A 2019 UNFPA study shows that 75% of women in Ukraine reported experiencing some form of violence since age 15, and one-third reported experiencing physical or sexual violence. Crisis and displacement put them at increased risk of sexual and physical violence and abuse, the UNFPA said.

“Sexual and reproductive health services must not be an afterthought in emergencies. For the woman about to give birth or the adolescent girl subjected to sexual abuse, these services are as vital as food, water and shelter, and can mean the difference between life and death,” Natalia Kanem, UNFPA executive director, said in a statement.

Giving strong women more power

“We are a nation of strong women,” Zabuzhko told the MEPs and added: “My fellow countrywomen are now fighting alongside our men. They’ve joined the army and the federal territorial defence forces.”

Apart from joining the army, women dominate the health workforce in Ukraine. As the WHO regional director for Europe, Hans Kluge, highlighted, women make up 83% of the Ukrainian health workforce.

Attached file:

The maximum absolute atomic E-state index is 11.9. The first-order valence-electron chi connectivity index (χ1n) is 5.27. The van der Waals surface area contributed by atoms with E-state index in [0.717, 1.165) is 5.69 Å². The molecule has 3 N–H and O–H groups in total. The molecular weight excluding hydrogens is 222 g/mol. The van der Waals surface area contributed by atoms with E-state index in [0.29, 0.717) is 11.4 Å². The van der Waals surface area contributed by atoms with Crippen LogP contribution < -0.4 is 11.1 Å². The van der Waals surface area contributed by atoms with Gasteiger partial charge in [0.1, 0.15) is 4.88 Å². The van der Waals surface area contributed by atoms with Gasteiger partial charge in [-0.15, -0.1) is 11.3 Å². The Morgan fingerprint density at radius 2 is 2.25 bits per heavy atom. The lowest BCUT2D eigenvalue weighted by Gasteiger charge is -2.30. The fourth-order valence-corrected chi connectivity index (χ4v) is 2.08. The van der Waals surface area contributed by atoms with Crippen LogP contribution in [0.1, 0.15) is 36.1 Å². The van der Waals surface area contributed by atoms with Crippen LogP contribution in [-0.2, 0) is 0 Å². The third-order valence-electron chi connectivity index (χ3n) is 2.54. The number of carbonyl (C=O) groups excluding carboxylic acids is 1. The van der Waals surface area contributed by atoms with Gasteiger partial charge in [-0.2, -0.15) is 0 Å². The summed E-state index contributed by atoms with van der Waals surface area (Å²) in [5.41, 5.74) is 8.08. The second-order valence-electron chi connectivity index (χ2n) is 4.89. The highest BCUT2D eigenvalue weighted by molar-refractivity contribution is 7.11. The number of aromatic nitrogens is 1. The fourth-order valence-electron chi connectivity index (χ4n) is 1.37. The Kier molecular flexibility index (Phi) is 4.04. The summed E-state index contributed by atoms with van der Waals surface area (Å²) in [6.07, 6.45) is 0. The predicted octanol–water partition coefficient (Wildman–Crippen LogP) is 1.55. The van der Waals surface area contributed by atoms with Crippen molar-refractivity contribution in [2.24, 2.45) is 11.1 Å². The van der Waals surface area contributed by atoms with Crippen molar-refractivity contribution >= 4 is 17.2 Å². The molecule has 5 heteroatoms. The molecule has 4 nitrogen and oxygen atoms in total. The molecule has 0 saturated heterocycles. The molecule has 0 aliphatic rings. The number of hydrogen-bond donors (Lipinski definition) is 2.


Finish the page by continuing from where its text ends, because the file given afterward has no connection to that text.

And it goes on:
Kluge also warned that women face specific risks in the midst of conflicts, such as from people outside the home and by armed groups, as well as intimate partner violence and sexual abuse and exploitation. Trafficking of women may also increase in the region. The needs of women and girls must be prioritised, he said and added:

“Women are key players in reducing conflict and advancing stability, as their participation increases the chances of ensuring lasting conflict resolution and peace. Yet they almost always remain absent from negotiations,” he said.

Like Kluge, Ionela Ciolan, a research fellow at the European Policy Centre (EPC), urged the EU to keep a focus on supporting the inclusion of women.

They should be a part of “in peace negotiations, future planning and the implementation of the post-conflict resolution and peace-building strategies,” she wrote, arguing that their participation brings more security, safety and prosperity.